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Tuesday, December 18, 2007

Hillary Rodham Clinton in Foreign Affairs

The November/December issue of Foreign Affairs includes an essay by Hillary Rodham Clinton outlining her foreign policy priorities.

Most of the paper reads like generic Democratic boilerplate -- emphasizing international institutions, multilateralism, soft power, etc. Clinton offers plans to address portions of the "human security" agenda -- money to fight AIDS, programs to fund education in Africa, environmental initiatives, and so on. There's not a lot of detail, but I think it sends a signal to long-time allies that her presidency would more closely align with a European security agenda.

This hawkish part of the "war on terror" section, however, sounds like it could have been written by one of George W. Bush's speechwriters:
Iran poses a long-term strategic challenge to the United States, our NATO allies, and Israel. It is the country that most practices state-sponsored terrorism, and it uses its surrogates to supply explosives that kill U.S. troops in Iraq.... Iran has enhanced its nuclear-enrichment capabilities, armed Iraqi Shiite militias, funneled arms to Hezbollah, and subsidized Hamas, even as the government continues to hurt its own citizens by mismanaging the economy and increasing political and social repression.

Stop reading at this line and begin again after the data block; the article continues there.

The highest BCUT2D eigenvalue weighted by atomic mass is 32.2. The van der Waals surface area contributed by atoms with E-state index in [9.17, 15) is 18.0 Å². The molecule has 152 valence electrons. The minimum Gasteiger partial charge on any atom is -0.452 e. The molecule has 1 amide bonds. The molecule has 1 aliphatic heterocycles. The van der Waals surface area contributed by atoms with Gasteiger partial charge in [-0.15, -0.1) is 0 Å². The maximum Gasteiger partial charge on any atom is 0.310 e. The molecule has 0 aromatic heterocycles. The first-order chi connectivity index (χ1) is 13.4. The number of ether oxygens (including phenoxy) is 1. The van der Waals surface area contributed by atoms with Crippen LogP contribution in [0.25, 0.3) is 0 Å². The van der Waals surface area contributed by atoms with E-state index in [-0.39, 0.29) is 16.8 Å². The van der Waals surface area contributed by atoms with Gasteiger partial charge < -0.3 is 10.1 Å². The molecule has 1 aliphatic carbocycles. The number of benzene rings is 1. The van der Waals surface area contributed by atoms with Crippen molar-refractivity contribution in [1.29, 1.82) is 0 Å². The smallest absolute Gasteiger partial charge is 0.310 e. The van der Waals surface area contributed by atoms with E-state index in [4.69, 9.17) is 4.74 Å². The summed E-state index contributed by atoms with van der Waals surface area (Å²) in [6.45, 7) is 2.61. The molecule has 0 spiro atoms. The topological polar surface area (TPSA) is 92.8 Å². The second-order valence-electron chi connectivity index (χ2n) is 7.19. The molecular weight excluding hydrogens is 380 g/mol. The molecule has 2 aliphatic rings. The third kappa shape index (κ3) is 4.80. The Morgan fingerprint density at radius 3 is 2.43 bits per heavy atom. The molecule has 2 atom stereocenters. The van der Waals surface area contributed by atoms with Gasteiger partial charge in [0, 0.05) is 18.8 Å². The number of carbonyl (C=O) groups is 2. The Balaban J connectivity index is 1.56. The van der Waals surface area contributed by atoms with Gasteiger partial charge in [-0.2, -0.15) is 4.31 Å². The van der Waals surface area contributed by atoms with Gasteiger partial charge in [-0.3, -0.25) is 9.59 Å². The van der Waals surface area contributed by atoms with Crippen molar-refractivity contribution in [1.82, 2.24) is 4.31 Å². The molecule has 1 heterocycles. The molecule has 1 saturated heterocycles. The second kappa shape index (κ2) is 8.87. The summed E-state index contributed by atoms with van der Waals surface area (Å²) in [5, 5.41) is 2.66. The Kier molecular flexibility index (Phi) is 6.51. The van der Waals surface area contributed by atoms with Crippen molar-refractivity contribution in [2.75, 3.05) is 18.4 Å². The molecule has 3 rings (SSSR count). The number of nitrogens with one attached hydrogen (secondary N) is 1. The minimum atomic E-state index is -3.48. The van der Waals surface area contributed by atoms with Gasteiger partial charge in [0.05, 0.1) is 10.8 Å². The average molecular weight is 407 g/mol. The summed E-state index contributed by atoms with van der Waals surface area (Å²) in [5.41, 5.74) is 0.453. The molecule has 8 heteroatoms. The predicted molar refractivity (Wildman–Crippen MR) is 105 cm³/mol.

As a result, we have lost precious time. Iran must conform to its nonproliferation obligations and must not be permitted to build or acquire nuclear weapons. If Iran does not comply with its own commitments and the will of the international community, all options must remain on the table.
The sentence I cut criticizes the Bush administration for its decision to "ignore bad behavior rather than challenge it."

Granted, she calls for negotiations and says that various incentives may be offered, but she doesn't really say what happens next if the US and Iran cannot strike a deal.

She says nothing about deterrence. Clinton uncritically accepts the administration's narrative about Iranian assistance to Iraqi insurgents. She does not point out that Hamas and Hezbollah do not post significant threats to the US homeland. Needless to say, like most other US politicians, she ignores the fact that these groups are seen as much more than "freedom fighters" throughout the Middle East because of their broad social base and support for a Palestinian homeland.

I guess this is why she voted for Joe Lieberman's amendment that designated Iran’s Islamic Revolutionary Guard Corps as a terrorist organization. Barack Obama voted no and many of the Democrats running for President have tried to use this issue to separate themselves from Clinton.

John Edwards is certainly not the only member of his party who fears that this was exactly the kind of vote that would allow President Bush to launch war on Iran without further authorization.

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